It is my purpose, then, in dependance on God's help, to make a few remarks on those conscientious objections by which sincere Christians are prevented from partaking of the Lord's supper. And let my readers remember, that I address myself
to those whose honest purpose of heart is to serve God; the enquiring disposition who, therefore, will rejoice to have the stumbling blocks, which of whose mind is, “Lord, what wilt thou have me to do?" and have hitherto impeded their course, removed
out of the way. My concluding admonitions will be applied to those whose profession is insincére.
The first objection, then, by which, as a sincere Christian, I suppose you are deterred, is the feeling that you incur, by going to the Lord's table, a greater responsibility than you can bear. You reason in this way: “I trust that I am sincere in my profession of attachment to Christ's cause, but I dread lest I should relapse into sin, and fall away. I will not, therefore, partake of this sacrament, lest in case such a calamity should befall me, it increase my condemnation."
But do you indeed dread the anticipation of backsliding? then, surely, you will take every precaution which God's word and your own conscience point out to prevent such a probability. You will not forget the truth of the old adage_"Forewarned, forearmed.” What instruction then does Scripture give you? “ Take unto you the whole armour of God, that ye may be able to stand against the wiles of the devil: to withstand in the evil day, and above all, to stand.”. (Eph. vi. 11, 13.) One piece of this divine armour is mentioned below, (verse 16,) as the “shield of faith, wherewith ye shall be able to quench all the fiery darts of the wicked.” Now, we have seen that when we come to the Lord's table in sincerity and love to Christ, faith is increased, its buckler made stronger and stouter, and more ample. The way then, my friend, to guard against fear of falling, and weakness in the day of battle, is to use this according to its appointed design-as a means of grace. If the master builder of some noble mansion had observed one part weak and tottering, would he leave it to sustain the violence of the hurricane unaided : Would he not rather summon his labourers together, and prop and steady it forthwith, that when the time of trial came it might stand firm? And surely the weaker and more prone that we feel ourselves to be, the more earnest and untiring should we be in seeking his aid, “who is able,” as St. Jude says, (verse 24,) "to keep us from falling.” But after all, it behoves you to consider which responsibility of these two you will incur; for one or the other you must. Either that which is attached to the partaking of, or the neglecting it. Especially when the former is in complete accordance with the declared will of God, and to which a direct blessing is promised. There are, in fact, only three courses which are open to us, in each of which a responsibility clings round us.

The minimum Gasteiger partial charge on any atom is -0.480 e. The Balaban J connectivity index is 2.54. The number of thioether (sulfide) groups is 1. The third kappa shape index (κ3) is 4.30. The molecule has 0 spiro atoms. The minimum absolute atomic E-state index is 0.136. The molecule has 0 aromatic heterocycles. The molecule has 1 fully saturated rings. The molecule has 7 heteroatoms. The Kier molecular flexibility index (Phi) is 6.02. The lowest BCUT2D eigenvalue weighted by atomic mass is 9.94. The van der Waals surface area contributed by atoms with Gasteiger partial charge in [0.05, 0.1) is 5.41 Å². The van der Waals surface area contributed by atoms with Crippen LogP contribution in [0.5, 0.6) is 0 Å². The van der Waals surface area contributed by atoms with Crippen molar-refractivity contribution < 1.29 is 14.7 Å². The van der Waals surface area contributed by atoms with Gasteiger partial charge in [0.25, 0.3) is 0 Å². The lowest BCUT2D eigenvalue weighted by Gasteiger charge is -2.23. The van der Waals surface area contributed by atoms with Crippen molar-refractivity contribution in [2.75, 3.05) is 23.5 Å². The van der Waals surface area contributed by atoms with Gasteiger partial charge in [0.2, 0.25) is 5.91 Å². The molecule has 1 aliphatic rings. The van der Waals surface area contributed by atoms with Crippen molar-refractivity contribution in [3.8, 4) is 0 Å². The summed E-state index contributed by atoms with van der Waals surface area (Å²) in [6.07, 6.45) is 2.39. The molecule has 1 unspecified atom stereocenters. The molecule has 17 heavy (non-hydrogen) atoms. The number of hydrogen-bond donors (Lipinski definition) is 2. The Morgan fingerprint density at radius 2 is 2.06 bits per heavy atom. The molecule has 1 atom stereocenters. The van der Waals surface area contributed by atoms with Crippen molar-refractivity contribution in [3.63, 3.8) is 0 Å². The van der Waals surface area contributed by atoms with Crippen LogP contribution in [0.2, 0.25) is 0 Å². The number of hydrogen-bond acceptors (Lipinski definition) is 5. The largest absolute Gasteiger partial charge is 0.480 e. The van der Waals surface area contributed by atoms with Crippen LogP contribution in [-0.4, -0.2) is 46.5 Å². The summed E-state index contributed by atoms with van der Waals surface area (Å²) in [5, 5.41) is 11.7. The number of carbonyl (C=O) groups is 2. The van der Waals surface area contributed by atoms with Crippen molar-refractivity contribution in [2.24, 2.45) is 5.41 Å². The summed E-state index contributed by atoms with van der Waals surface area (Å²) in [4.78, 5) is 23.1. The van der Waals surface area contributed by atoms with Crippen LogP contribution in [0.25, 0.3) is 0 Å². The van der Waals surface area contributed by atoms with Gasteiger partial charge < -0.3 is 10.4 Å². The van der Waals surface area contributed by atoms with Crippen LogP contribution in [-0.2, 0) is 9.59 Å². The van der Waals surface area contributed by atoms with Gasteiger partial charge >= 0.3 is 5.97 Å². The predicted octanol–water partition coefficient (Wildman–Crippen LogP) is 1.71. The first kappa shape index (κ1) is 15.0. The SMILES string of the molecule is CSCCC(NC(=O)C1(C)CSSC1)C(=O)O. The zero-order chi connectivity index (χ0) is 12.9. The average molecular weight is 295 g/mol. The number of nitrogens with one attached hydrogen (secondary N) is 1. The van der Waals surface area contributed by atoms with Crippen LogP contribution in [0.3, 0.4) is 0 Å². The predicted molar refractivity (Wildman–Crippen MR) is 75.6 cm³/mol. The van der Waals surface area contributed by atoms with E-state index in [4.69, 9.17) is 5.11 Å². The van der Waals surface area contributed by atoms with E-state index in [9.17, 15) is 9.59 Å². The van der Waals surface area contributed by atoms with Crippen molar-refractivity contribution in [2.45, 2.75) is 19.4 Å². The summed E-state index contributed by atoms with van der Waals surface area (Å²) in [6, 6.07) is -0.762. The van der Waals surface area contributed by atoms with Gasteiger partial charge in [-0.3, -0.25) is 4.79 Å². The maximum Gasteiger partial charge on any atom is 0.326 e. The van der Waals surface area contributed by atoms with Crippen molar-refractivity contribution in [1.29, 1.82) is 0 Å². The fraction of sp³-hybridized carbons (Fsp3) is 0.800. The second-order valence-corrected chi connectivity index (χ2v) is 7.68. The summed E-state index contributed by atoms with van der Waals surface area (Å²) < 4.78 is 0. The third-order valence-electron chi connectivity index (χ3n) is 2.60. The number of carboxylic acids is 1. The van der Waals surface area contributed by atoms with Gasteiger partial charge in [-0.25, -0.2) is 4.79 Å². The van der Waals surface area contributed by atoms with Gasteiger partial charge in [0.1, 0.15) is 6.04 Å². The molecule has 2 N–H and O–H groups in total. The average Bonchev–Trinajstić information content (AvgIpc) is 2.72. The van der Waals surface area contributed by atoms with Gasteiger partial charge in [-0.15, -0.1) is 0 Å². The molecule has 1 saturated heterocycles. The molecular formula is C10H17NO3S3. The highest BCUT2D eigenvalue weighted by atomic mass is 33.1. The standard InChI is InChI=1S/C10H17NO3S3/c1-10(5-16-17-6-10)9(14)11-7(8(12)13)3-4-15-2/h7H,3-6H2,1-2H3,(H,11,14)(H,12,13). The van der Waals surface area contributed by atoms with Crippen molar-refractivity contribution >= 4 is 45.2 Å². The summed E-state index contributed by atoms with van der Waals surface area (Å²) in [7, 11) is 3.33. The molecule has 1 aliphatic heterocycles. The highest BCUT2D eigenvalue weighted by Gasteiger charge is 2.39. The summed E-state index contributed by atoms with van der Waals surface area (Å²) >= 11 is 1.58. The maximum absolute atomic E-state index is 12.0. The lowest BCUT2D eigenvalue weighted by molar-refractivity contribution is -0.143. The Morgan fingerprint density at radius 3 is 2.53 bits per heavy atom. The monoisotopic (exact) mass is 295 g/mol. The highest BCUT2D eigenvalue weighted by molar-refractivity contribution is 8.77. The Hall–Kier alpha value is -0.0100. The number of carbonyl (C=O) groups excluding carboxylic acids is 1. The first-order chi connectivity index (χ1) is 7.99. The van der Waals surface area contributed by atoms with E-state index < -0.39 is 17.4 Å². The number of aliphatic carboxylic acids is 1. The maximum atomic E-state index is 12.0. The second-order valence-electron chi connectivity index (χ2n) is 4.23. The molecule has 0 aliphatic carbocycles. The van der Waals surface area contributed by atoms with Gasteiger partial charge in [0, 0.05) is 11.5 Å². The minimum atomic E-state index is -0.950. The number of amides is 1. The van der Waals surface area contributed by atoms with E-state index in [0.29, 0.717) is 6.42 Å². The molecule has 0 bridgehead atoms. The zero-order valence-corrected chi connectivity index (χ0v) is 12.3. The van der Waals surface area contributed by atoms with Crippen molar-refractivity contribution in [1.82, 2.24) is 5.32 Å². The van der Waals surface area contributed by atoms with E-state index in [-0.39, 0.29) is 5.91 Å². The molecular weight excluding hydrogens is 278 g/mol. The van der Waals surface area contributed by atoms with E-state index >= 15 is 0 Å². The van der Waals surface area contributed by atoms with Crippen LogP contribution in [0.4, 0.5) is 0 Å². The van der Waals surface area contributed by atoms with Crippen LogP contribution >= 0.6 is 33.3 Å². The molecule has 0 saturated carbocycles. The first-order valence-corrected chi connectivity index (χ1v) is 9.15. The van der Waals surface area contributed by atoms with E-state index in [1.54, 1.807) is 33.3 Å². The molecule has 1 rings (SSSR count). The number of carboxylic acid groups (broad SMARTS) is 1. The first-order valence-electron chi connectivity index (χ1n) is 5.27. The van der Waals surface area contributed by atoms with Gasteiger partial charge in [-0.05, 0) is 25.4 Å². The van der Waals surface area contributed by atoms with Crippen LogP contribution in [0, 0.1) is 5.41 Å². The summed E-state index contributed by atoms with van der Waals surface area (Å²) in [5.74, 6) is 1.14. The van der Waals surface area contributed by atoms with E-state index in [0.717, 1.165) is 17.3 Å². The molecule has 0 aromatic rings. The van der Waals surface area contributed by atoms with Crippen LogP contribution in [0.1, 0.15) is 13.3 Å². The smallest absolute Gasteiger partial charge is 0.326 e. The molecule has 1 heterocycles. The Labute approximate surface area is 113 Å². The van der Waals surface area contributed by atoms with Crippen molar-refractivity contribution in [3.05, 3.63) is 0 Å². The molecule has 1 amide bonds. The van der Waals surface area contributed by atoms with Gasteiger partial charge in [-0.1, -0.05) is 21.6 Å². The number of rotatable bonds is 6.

We may neglect our duty altogether; and who does not know that a responsibility of a leaden weight hangs upon the soul here! We may perform it; but recklessly, and on sinful motives. And here the responsibility drags with its heavy load on the soul again. Or, with God's blessing, we may perform it on right motives and in a right spirit. And here too the responsibility is met, but it unloads its precious freight of spiritual blessings on the heart of each waiting believer. Which course then will you bind yourselves to? On which resposibility will you stake your present and future welfare? Surely the path of duty alone has the exhortation recorded on it: “ This is the way, walk ye in it.”.
A second ground of objection which some of you feels is the
strong expressions which are used in Scripture with regard to the condemnation of those who receive "unworthily.” I will comment on one expression which has been viewed in this strong light: “ He that eateth and drinketh unworthily, eateth and drinketh damna. tion to himself, not discerning the Lord's body.” (1 Cor. xi. 29.) “The sentence of eternal damnation,” you say, “is here plainly denounced against the unworthy receiver, and the punishment is so awful that I dare not run the risk of being exposed to it, by receive ing it at all.” Supposing, however, that the damnation here spoken of is eternal separation from God in another world. Consider, my friend, on whom it is said to fall—on those who eat and drink unworthily, not discerning the Lord's body. Who are they whom the apostle means by this expression? for until we have arrived at some certainty respecting it, we cannot see whether you are included among the number. The Lord's supper was at this time greatly abused by the Corinthian Christians.